YouTube to invest $100 million on child-appropriate content

YouTube recently settled with the Federal Trade Commission (FTC) over their allegations of not protecting children’s privacy. As a part of the settlement, the Google-owned company will pay a fine of $136 million to the FTC and $34 million to the state of New York for violating their Children's Online Privacy Protection Act.

Additionally, the FTC has made YouTube liable to make several adjustments in their policy to ensure children-appropriate content is shown on their platform while ensuring their protection as well. However, YouTube admits that, as a result of the changes, the creators of children-friendly content may suffer financially.

YouTube has also announced an investment of $100 million for the creation of original children’s content. The fund, distributed over a span of three years, will be used to create child-appropriate content for both – YouTube and YouTube Kids worldwide. The CEO of YouTube, Susan Wojcicki says that they will share more information about their plans in the weeks ahead.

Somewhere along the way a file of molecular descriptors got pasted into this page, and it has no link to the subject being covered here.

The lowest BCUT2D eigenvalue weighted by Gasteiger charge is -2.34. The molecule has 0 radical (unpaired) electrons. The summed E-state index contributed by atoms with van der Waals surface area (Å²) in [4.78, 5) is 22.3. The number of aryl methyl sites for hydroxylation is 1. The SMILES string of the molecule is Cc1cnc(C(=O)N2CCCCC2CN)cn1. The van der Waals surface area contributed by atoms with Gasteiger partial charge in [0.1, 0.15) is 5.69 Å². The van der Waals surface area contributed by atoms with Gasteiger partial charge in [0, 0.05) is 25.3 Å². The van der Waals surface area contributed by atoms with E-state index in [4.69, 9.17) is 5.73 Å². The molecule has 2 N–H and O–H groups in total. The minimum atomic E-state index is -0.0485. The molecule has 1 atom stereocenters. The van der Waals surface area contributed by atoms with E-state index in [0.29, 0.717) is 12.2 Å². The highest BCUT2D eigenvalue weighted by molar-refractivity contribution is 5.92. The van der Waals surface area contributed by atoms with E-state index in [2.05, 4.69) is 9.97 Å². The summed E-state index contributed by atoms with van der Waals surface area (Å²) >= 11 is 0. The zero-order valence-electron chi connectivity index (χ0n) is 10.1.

She also claims that the company is working on ways to improve the family experience on their platform while addressing the questions raised during the FTC remains to be their top priority.

In fact, the company has begun working on the improvements for a few months. Just last month, YouTube expanded its child safety policy to remove any content that might mislead the young children.

Promotional content is also being comprehensively scrutinized by the platform. For example, there are several videos where the scenario of kids playing with toys is a bait to promote the brand and lead them to make payments. The young minds of children are usually unaware that the videos are promotional or for their entertainment purpose only.

Concerns regarding child labor laws are also circulating the news where some parents are exploiting their children for views (and income) on YouTube and even taking part in child abuse.

Along with YouTube, the FTC is also working on ways to improve the family experience on the World Wide Web. The regulation body is also hosting a workshop in October where they will enlighten the audience regarding child privacy and encourage them to develop kid-safe platforms.

Photo: AP / Jenny Kane

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